The fact that the Moon has Local Magnetic Patches Suggests that they are the Consequence of Magnetization Processes

The moon currently lacks an internal magnetic field, which may be sensed on Earth. However, there are small areas on its surface, up to a few hundred kilometers in diameter, where a very strong magnetic field exists.

Measurements on rocks from the Apollo missions have proven this. The origin of these magnetic patches has remained a mystery since then. They could be remains of an ancient core magnetic field, according to one idea.

Perhaps something like what can still be seen on Earth now. The earth’s magnetic field is generated by the rotation of the core, which is made up of liquid and solid iron. The reason why the Moon’s inner field vanished at some point is still a mystery.

Another long-held idea about the moon’s local magnetic patches claims that they are the consequence of magnetization processes produced by huge bodies colliding with the moon’s surface.

According to a new study published in the journal Science Advances, the Moon must have formerly had an internal core dynamo. The researchers arrived at their results by using complicated computer simulations to disprove the second idea.

How exactly the magnetic spots were formed still requires more research. But now it is clear that at some point in time an internal magnetic field of the Moon had to be present for this to happen.

Yuri Shprits

It is the result of large international cooperation between MIT, GFZ-Potsdam, UCLA, the University of Potsdam, the University of Michigan, and the Australian Curtin University.

The second hypothesis was bolstered by the discovery of massive and powerful magnetic patches on the other side of the moon, just opposite major lunar craters.

Their origin was assumed to be as follows: Because the Moon, unlike the Earth, lacks an atmosphere to protect it from meteorites and asteroids, such big bodies can pulverize and ionize material on its surface with full force. The Moon is surrounded by a cloud of charged particles, also known as plasma, which compresses the magnetic solar wind in space and so intensifies its magnetic field.

At the same time, the moon’s magnetic field is induced by the solar wind. All of these fields are increased at the surface opposite the impact, resulting in the observable magnetism in the crustal rock.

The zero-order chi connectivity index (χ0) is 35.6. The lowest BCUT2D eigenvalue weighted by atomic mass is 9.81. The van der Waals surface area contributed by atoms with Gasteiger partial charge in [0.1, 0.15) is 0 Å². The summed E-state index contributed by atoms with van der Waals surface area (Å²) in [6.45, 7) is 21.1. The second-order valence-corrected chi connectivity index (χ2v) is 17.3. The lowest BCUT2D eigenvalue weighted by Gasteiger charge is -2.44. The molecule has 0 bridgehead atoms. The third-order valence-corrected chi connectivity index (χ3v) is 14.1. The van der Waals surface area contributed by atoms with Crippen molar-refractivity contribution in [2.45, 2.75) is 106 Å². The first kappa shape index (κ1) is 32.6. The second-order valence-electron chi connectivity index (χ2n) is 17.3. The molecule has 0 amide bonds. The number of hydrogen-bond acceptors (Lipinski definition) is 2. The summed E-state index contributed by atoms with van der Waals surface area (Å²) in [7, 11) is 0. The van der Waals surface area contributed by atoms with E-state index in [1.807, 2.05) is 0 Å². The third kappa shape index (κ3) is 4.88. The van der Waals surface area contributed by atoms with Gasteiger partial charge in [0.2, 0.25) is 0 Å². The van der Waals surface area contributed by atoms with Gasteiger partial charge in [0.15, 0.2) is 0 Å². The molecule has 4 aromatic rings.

The researchers have now modelled the impact, including plasma production, plasma propagation around the moon, and the path of the field induced in the moon’s interior, using examples of certain well-known Moon craters like the one we recognize as its “right eye.” They simulated a variety of impact scenarios using software that was originally designed for space physics and space weather purposes.

The scientists were able to demonstrate that the amplification of magnetic fields caused by collisions and ejected material alone was insufficient to generate the large field strengths that had been estimated and measured on the moon: the resulting magnetic field is a thousand times weaker than required to explain the observations. This isn’t to say that these impacts don’t exist; they just aren’t as strong as they could be.

The simulations revealed that the magnetic field inside the moon loses a lot of its energy due to turbulence in the mantle and crust, and that field amplification by the plasma cloud on the backside of the impact is more likely to occur above the crust.

“How exactly the magnetic spots were formed still requires more research. But now it is clear that at some point in time an internal magnetic field of the Moon had to be present for this to happen,” says Yuri Shprits, Professor at the University of Potsdam and head of the Magnetospheric Physics Section at GFZ-Potsdam.

“In addition, this study can help us to better understand the nature of the dynamo-generated magnetic field and the dynamo process on Earth, the outer planets and exoplanets.”

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